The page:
The verse, ‘Today, the world is born,’ inspires an “exquisite corpse,” or collaborative poem
After the water, the surge.
After the surge, the pain.
When they came, I rocked, elbows
firm on the kitchen counter,
each one a revelation, my life
contracted, splintered to make way
for what was to come. Something
has to rip for the world to start anew.
In every birth, a shattering
the way the egg in Hannah’s body
shattered when she prayed for God
to open her womb, her ovum pierced
and shivering with creation, Samuel’s name
(still known only to God), inscribed
in the Book of Life, a secret name.
Through the shofar, breath wails.
Oh Avinu Malkeinu, unveil yourself.
Tell us how you held and bore the world,
how from the womb of darkness
and silence you fashioned light and sound,
the tides you sent rising and pulling,
and this lavender dusk, rung and swung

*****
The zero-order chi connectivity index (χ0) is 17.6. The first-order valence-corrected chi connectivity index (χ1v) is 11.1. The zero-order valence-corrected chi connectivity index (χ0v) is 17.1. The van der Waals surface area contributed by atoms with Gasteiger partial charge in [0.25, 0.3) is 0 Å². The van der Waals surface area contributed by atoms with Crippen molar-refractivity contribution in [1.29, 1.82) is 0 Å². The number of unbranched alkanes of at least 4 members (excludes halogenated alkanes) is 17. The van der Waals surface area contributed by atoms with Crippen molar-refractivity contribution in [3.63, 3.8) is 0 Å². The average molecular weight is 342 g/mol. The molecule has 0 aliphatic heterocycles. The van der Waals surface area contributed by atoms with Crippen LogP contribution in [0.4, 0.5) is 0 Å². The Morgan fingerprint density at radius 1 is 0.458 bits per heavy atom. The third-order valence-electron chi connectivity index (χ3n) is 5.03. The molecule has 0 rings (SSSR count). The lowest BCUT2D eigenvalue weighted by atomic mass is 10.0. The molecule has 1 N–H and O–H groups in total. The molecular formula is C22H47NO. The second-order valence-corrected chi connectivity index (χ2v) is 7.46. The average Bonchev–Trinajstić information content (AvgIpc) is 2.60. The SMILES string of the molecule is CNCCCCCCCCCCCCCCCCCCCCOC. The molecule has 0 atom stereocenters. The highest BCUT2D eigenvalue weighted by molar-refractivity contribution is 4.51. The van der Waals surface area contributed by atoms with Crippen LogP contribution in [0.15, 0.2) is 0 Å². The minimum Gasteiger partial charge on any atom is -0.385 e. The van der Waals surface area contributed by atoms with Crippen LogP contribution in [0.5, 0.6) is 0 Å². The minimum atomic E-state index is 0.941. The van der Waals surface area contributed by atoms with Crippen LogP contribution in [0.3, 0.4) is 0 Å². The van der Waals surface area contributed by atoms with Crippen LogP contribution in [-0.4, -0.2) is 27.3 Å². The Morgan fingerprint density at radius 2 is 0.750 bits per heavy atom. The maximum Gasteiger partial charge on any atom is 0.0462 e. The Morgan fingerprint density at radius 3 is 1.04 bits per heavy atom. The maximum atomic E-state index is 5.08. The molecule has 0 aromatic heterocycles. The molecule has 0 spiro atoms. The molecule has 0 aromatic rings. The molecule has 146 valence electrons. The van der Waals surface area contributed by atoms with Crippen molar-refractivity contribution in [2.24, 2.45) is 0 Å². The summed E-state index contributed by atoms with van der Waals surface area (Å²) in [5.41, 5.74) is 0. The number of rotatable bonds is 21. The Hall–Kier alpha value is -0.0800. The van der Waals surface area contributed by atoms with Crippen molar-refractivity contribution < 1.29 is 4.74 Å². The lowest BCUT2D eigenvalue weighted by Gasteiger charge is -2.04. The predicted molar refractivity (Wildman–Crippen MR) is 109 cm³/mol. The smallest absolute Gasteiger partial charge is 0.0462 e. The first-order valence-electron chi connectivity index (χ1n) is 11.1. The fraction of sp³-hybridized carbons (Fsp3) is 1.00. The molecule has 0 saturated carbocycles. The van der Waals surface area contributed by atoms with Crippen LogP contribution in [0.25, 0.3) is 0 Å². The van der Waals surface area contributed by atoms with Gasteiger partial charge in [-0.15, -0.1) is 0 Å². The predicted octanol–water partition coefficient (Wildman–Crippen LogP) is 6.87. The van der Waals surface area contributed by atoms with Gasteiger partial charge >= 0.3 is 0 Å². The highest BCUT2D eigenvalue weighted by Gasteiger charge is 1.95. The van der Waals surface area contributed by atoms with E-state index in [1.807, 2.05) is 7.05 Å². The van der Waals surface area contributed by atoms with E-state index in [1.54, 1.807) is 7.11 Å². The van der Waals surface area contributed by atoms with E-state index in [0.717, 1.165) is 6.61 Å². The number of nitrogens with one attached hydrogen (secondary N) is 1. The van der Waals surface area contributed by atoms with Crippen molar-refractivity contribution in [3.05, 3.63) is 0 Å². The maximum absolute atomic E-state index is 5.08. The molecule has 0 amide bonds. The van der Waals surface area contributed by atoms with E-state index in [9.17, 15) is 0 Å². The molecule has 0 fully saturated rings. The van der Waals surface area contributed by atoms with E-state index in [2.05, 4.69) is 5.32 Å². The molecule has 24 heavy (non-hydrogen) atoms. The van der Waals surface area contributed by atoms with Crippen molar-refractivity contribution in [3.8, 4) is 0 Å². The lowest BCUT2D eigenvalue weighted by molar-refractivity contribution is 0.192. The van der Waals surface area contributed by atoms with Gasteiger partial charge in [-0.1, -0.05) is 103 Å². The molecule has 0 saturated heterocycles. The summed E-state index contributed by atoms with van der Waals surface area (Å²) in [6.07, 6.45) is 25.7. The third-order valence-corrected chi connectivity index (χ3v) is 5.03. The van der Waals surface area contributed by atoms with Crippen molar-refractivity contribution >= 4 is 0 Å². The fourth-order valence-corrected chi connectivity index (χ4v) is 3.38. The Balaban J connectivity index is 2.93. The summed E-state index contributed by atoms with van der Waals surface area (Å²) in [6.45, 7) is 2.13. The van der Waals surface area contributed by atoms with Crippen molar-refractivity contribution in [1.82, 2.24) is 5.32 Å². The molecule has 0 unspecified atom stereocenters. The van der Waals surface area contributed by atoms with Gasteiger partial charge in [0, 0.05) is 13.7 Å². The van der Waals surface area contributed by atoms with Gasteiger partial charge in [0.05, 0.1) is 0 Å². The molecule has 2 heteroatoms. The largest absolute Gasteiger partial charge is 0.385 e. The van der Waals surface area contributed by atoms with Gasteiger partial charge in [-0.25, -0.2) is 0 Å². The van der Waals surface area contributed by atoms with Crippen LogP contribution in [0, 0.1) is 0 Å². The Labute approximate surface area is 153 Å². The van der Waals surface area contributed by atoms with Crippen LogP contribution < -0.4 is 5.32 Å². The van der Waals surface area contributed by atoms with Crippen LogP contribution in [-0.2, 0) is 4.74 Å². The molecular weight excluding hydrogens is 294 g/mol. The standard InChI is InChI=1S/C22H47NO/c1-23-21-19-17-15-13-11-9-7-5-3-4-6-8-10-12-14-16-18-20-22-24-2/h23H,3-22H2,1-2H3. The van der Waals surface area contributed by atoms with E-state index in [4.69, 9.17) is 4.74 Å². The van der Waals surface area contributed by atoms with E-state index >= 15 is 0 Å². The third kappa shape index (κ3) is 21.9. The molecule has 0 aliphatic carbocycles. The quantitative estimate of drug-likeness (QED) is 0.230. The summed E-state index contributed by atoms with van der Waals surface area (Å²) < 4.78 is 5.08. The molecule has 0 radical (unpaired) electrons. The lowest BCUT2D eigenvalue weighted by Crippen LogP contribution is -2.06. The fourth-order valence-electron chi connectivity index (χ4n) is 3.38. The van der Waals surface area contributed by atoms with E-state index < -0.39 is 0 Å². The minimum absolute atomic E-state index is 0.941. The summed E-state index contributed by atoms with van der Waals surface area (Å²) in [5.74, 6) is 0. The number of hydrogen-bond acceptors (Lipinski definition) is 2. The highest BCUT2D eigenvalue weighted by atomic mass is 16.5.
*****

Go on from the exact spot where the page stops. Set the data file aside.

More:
through with the wing-beats of swallows.
swallowing wings and through the sauce
of it all, fingers stretch beyond any plate’s expanse;
happy birthday, world, and what a party: everything
as I’ve tried to forget it, food as love’s only child
and people talking over each other’s heads,
but using knives: yes, we are civilized unlike
those others — Pushkin was not wasted on us.
Happy birthday, brainfuck! It’s your party,
you can do anything that resembles
being; you can blow out the candles without counting
as it is written: “Whoever counts Israel, transgresses…”
If we’re candles you blow out like stars
what is the cake — made of? and isn’t it always about
to implode, poem-like
as if somebody ate
it out from the inside, while we were here giving birth
to you — what a joy, what a long shot.
what’s visible is our want
to create & create & find
some hint of red balloon
llama mascot or any sign
that our redesign is one
of water of ellipses of
such & such & seed our
bodies accurate what need
conjugates idle to canopy
sing of bobcat crossings skylight
stories vessels crack open
we see this light.